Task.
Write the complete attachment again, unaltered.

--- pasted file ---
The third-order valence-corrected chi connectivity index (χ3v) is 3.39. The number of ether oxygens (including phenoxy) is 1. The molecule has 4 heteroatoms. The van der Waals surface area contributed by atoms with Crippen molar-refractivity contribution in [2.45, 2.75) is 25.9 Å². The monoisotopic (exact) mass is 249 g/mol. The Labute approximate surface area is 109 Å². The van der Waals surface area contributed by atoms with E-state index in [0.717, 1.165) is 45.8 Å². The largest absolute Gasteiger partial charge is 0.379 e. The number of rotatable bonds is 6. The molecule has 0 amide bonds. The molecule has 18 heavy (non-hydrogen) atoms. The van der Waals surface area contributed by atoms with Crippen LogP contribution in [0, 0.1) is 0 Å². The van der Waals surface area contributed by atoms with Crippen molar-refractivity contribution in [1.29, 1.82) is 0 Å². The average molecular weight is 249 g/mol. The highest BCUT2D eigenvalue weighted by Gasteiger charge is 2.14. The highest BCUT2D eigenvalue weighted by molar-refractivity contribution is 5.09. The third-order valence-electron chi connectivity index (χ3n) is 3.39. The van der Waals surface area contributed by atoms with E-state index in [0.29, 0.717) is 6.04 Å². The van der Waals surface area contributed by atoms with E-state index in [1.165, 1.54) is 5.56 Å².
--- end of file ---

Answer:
The third-order valence-corrected chi connectivity index (χ3v) is 3.39. The number of ether oxygens (including phenoxy) is 1. The molecule has 4 heteroatoms. The van der Waals surface area contributed by atoms with Crippen molar-refractivity contribution in [2.45, 2.75) is 25.9 Å². The monoisotopic (exact) mass is 249 g/mol. The Labute approximate surface area is 109 Å². The van der Waals surface area contributed by atoms with E-state index in [0.717, 1.165) is 45.8 Å². The largest absolute Gasteiger partial charge is 0.379 e. The number of rotatable bonds is 6. The molecule has 0 amide bonds. The molecule has 18 heavy (non-hydrogen) atoms. The van der Waals surface area contributed by atoms with Crippen LogP contribution in [0, 0.1) is 0 Å². The van der Waals surface area contributed by atoms with Crippen molar-refractivity contribution in [1.29, 1.82) is 0 Å². The average molecular weight is 249 g/mol. The highest BCUT2D eigenvalue weighted by Gasteiger charge is 2.14. The highest BCUT2D eigenvalue weighted by molar-refractivity contribution is 5.09. The third-order valence-electron chi connectivity index (χ3n) is 3.39. The van der Waals surface area contributed by atoms with E-state index in [0.29, 0.717) is 6.04 Å². The van der Waals surface area contributed by atoms with E-state index in [1.165, 1.54) is 5.56 Å².